Document Detail


The basis of musical consonance as revealed by congenital amusia.
MedLine Citation:
PMID:  23150582     Owner:  NLM     Status:  MEDLINE    
Abstract/OtherAbstract:
Some combinations of musical notes sound pleasing and are termed "consonant," but others sound unpleasant and are termed "dissonant." The distinction between consonance and dissonance plays a central role in Western music, and its origins have posed one of the oldest and most debated problems in perception. In modern times, dissonance has been widely believed to be the product of "beating": interference between frequency components in the cochlea that has been believed to be more pronounced in dissonant than consonant sounds. However, harmonic frequency relations, a higher-order sound attribute closely related to pitch perception, has also been proposed to account for consonance. To tease apart theories of musical consonance, we tested sound preferences in individuals with congenital amusia, a neurogenetic disorder characterized by abnormal pitch perception. We assessed amusics' preferences for musical chords as well as for the isolated acoustic properties of beating and harmonicity. In contrast to control subjects, amusic listeners showed no preference for consonance, rating the pleasantness of consonant chords no higher than that of dissonant chords. Amusics also failed to exhibit the normally observed preference for harmonic over inharmonic tones, nor could they discriminate such tones from each other. Despite these abnormalities, amusics exhibited normal preferences and discrimination for stimuli with and without beating. This dissociation indicates that, contrary to classic theories, beating is unlikely to underlie consonance. Our results instead suggest the need to integrate harmonicity as a foundation of music preferences, and illustrate how amusia may be used to investigate normal auditory function.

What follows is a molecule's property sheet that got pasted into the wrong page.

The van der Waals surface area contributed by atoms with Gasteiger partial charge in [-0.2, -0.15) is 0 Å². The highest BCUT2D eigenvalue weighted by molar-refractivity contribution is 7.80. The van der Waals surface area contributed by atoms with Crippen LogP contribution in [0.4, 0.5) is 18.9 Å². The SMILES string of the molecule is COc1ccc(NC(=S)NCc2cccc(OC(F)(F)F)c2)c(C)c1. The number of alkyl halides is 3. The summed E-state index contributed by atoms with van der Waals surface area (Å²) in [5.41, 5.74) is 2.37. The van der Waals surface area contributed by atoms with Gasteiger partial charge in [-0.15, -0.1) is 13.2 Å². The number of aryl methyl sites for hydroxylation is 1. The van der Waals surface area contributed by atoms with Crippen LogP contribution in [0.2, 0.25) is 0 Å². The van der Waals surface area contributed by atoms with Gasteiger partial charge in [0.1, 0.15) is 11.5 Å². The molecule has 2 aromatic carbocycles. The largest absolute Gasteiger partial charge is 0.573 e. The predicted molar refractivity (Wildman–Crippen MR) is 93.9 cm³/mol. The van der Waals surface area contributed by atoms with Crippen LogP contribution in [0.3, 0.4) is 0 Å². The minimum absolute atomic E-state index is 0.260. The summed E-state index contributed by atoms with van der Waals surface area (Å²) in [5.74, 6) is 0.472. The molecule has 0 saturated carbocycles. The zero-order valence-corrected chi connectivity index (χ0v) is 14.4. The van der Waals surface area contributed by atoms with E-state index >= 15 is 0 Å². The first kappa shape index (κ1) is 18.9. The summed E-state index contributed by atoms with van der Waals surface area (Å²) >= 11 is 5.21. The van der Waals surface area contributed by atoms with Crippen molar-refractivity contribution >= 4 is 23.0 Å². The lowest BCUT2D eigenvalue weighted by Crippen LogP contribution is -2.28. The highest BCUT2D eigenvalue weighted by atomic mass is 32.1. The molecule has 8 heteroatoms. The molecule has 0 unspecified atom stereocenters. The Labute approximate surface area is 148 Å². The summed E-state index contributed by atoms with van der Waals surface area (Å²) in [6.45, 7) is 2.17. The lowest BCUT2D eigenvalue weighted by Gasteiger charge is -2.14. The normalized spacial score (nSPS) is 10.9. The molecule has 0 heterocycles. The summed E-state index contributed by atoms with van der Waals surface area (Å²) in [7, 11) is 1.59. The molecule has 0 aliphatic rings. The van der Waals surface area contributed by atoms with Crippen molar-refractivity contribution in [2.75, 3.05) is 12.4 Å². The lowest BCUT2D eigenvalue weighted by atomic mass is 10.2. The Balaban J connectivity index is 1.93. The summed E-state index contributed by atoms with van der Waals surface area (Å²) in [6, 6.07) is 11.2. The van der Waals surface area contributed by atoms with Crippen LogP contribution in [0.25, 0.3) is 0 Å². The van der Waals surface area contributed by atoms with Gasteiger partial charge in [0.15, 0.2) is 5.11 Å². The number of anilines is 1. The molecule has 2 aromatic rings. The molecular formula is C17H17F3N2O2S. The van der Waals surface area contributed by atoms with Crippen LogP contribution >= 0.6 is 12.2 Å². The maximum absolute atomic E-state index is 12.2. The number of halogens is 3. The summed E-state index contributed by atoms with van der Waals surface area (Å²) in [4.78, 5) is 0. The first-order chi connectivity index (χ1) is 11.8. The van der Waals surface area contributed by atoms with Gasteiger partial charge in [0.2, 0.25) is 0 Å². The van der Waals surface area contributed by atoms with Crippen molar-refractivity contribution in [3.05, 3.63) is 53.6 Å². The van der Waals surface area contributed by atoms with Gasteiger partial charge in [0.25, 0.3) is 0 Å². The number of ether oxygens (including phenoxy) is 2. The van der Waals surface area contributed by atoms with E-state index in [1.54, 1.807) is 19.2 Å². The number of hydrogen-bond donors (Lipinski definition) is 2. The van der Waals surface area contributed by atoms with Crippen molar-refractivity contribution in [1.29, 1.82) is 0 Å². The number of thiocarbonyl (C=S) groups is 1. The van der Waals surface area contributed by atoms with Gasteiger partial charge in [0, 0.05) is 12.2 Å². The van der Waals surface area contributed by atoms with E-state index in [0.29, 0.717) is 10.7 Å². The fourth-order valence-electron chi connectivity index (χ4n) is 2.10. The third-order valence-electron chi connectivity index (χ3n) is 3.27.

Authors:
Marion Cousineau; Josh H McDermott; Isabelle Peretz
Publication Detail:
Type:  Journal Article; Research Support, Non-U.S. Gov't     Date:  2012-11-12
Journal Detail:
Title:  Proceedings of the National Academy of Sciences of the United States of America     Volume:  109     ISSN:  1091-6490     ISO Abbreviation:  Proc. Natl. Acad. Sci. U.S.A.     Publication Date:  2012 Nov 
Date Detail:
Created Date:  2012-11-28     Completed Date:  2013-02-19     Revised Date:  2013-07-11    
Medline Journal Info:
Nlm Unique ID:  7505876     Medline TA:  Proc Natl Acad Sci U S A     Country:  United States    
Other Details:
Languages:  eng     Pagination:  19858-63     Citation Subset:  IM    
Affiliation:
International Laboratory for Brain, Music and Sound Research (BRAMS) and Center for Research on Brain, Language and Music (CRBLM), Department of Psychology, University of Montreal, Montreal, QC, Canada H3C 3J7. marioncousineau@gmail.com
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MeSH Terms
Descriptor/Qualifier:
Acoustics
Auditory Perception*
Humans
Music*
Grant Support
ID/Acronym/Agency:
//Canadian Institutes of Health Research; //Howard Hughes Medical Institute
Comments/Corrections

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